Saima says, "If kids are happy playing and that is all they get to do, they will eventually turn to books to study. Also, if teachers can take online classes, the children will easily adapt as technology attracts them, and online classes seem to be the perfect medium."
But what about the times when kids are being unruly? The psychologist is strictly against physical or verbal punishments. "Isolate the kids for two to three minutes when no one will interact with them. Let them be on their own so they can reflect on their mistakes. By the two to three minutes, they will realise their wrongdoings and calm down."
Most importantly, Saima suggests the parents to plan activities for kids beforehand. Kids get bored easily and making a list of activities they can do after every other measure to entertain them fails can save the parents a lot of efforts which may not even be fruitful.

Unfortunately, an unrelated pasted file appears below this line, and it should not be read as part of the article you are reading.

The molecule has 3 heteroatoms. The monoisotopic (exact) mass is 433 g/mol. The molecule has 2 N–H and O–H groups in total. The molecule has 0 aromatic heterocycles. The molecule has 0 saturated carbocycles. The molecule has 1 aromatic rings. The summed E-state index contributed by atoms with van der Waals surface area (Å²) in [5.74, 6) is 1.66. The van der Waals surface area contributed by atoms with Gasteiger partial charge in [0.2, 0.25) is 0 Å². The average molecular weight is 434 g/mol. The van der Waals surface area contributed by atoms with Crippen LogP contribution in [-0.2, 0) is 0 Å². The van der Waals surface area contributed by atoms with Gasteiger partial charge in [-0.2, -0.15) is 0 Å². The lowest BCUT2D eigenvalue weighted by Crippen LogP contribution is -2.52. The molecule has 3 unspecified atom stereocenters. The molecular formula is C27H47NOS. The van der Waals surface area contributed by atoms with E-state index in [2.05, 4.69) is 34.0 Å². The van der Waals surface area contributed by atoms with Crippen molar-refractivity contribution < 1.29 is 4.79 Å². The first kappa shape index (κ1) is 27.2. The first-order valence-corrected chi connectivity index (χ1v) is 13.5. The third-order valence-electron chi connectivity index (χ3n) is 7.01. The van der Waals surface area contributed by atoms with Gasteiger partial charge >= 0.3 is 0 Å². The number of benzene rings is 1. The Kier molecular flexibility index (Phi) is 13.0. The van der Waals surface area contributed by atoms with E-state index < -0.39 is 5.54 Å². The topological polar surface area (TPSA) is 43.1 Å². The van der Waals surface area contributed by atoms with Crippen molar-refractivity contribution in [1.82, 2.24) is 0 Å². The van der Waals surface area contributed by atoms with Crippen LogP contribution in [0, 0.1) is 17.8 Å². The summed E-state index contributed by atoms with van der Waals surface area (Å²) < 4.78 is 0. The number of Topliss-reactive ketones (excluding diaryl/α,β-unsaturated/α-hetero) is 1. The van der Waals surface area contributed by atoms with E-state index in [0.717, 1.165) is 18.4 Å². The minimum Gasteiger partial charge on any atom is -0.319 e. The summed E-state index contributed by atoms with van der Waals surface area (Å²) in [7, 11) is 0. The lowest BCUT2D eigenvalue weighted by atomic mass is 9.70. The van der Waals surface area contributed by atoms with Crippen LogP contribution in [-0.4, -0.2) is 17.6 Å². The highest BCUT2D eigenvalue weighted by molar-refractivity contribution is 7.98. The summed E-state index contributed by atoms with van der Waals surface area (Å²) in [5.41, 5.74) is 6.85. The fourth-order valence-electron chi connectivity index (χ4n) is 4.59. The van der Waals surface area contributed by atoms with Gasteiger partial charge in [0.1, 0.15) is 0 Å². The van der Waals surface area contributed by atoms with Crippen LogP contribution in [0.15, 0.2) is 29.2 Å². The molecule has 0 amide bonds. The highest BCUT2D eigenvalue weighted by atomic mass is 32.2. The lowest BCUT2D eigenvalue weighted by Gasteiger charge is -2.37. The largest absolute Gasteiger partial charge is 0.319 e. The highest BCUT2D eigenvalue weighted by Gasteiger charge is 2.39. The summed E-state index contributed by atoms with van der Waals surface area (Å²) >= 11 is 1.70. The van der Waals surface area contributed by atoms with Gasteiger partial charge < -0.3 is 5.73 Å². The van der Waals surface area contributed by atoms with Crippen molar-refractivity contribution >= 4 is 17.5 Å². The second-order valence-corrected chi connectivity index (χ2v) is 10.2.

"Listen to the kids while planning the activities. Take their suggestions because after all, it is for them. It will also make them feel included," says Saima.
Of course, this quarantine means parents need to look after the kids for the eight-ish hours they used to spend in school, on top of the parents' daily routine of making parenting an all-day, every-day job. And those parents working from home also have the challenge of keeping their kids independently occupied so that they themselves can work. But keeping patience is the key.
Kids go through a lot at school too. The daily experience is not always the best. So pack the kids with positivity and love during this time which will boost their energy when the lockdown is over and schools resume.